So I’ve been a bit stubborn. (Okay, let’s be honest . . . I’m stubborn all the time.) For twelve years, I have been an avid user of Microsoft Word 2003. Yes, you heard me: Word 2003. You may be asking why I haven’t bothered to upgrade. And that’s a great question.
Unfortunately, I don’t have the greatest answers:
Force of habit?
A dislike of change?
Having gotten more involved with editing in the last year, I’ve inevitably started running into problems with using older software. I’ve had to run compatibility programs to open docx. files (which didn’t arrive until 2007), risking conversion errors. Microsoft stopped updating Word 2003 as of 2013. My installed version has corruption issues with track changes, meaning I risk losing my edited work if I don’t save constantly. The disc is currently across the Atlantic Ocean, so I can’t even reinstall to see if that would solve my problem.
When I put it that way, I suppose my stubbornness now just hinges on stupidity. (I refuse to admit I’ve crossed the line, but think what you will.) When I told a friend about my
refusal reluctance to upgrade, I got a link to xkcd in response.
I’d say that about summarizes it.
In the past, I’ve heard great things about other programs, such as Scrivener, but as a diehard Word fan, I’ve refused to even try it.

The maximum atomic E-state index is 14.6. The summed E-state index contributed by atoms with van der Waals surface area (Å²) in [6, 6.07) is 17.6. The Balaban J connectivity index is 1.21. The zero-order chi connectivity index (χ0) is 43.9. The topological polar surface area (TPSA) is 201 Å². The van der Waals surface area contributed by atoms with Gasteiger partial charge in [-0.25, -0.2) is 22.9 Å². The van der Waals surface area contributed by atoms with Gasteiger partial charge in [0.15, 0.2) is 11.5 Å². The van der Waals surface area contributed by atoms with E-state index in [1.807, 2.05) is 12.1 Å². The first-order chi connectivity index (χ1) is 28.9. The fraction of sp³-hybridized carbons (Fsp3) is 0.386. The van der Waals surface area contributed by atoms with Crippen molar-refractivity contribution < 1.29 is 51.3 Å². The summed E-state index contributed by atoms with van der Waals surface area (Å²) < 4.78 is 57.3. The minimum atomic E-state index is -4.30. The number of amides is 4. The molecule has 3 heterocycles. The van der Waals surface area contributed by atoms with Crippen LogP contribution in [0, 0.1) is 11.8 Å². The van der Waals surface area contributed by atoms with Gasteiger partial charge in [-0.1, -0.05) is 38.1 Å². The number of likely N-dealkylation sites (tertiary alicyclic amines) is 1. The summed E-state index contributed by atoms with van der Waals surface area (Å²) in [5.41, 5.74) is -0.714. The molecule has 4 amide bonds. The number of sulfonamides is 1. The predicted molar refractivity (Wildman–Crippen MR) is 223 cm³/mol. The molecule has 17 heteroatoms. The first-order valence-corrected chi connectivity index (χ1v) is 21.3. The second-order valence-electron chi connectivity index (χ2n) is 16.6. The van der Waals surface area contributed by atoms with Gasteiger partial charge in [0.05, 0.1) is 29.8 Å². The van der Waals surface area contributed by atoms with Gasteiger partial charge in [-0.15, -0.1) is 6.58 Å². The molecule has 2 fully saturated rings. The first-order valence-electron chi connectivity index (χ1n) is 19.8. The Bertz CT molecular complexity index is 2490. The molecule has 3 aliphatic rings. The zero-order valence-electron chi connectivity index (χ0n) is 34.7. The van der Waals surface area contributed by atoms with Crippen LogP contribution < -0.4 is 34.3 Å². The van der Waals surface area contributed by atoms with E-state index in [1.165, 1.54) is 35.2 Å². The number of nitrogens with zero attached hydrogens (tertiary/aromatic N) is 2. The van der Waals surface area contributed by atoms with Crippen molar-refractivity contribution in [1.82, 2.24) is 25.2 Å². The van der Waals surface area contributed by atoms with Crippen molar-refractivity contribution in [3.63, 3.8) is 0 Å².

I’ve probably been capable of getting a student discount on a more recent version of Word for . . . quite some years. But I never bothered.
Word 2003 has worked for me. We get along. We understand one another. Those corruption issues? We’re still talking those out.
Yes, you see the problem now, I’m sure. So how did I get past this roadblock and enter the modern world?
I was forced into it. I got a work computer.
Without actually having to purchase the software myself, I’ve been able to finally test the waters with Word 2013. So far, despite my initial frustrations with all the tabs, I’ve started to enjoy the utility of the program. It has certainly made my editorial life much easier. After all, I like being able to work without worrying that the software will crash on me in the middle of an important job.
What should you take away from my personal experience?
If someone you know is suffering from Refusal to Upgrade Illness, call an intervention. Tie them up so they can’t harm you, then remove the software from their computer and install a newer version. Bar any access to older versions until the withdrawal symptoms have lessened. If needed, lock them in a room.
If you are still clinging to the past, quit. Get the upgrades you need to complete the tasks in the most efficient way possible. If you’re having to compensate for errors or a lack of functionality, it’s time to move forward with something more practical. It doesn’t take too long to learn how to use a new version of a program, and the results from taking the extra time to properly learn it will far outweigh the refusal to try. This goes for more than just software. Don’t just do this to meet the standards of the current industry; do this for your writing. For you.
Sometimes you find that it ends up working out better than you initially imagined.
So now I’ll announce to the world: Word 2003, you’ve been a good friend to me, but I’ve got to get with the times.